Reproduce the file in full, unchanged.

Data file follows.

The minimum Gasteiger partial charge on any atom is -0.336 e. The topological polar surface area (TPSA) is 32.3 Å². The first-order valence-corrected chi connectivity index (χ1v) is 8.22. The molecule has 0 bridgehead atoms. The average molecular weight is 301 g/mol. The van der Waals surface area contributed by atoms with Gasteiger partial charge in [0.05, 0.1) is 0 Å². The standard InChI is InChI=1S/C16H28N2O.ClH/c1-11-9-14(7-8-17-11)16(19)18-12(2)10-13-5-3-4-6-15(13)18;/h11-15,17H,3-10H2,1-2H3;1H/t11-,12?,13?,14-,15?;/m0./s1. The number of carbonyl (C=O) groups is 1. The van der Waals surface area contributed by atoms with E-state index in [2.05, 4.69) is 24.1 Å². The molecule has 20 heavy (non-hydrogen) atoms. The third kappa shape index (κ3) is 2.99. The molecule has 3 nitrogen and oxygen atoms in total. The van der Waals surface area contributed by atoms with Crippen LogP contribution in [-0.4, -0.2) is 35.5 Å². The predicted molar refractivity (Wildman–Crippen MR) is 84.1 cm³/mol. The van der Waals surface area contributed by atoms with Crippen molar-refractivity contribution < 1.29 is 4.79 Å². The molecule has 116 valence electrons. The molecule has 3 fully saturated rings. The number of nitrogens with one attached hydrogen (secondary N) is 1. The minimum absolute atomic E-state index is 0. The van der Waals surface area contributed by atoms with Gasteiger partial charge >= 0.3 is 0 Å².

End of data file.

The minimum Gasteiger partial charge on any atom is -0.336 e. The topological polar surface area (TPSA) is 32.3 Å². The first-order valence-corrected chi connectivity index (χ1v) is 8.22. The molecule has 0 bridgehead atoms. The average molecular weight is 301 g/mol. The van der Waals surface area contributed by atoms with Gasteiger partial charge in [0.05, 0.1) is 0 Å². The standard InChI is InChI=1S/C16H28N2O.ClH/c1-11-9-14(7-8-17-11)16(19)18-12(2)10-13-5-3-4-6-15(13)18;/h11-15,17H,3-10H2,1-2H3;1H/t11-,12?,13?,14-,15?;/m0./s1. The number of carbonyl (C=O) groups is 1. The van der Waals surface area contributed by atoms with E-state index in [2.05, 4.69) is 24.1 Å². The molecule has 20 heavy (non-hydrogen) atoms. The third kappa shape index (κ3) is 2.99. The molecule has 3 nitrogen and oxygen atoms in total. The van der Waals surface area contributed by atoms with Crippen LogP contribution in [-0.4, -0.2) is 35.5 Å². The predicted molar refractivity (Wildman–Crippen MR) is 84.1 cm³/mol. The van der Waals surface area contributed by atoms with Crippen molar-refractivity contribution < 1.29 is 4.79 Å². The molecule has 116 valence electrons. The molecule has 3 fully saturated rings. The number of nitrogens with one attached hydrogen (secondary N) is 1. The minimum absolute atomic E-state index is 0. The van der Waals surface area contributed by atoms with Gasteiger partial charge >= 0.3 is 0 Å².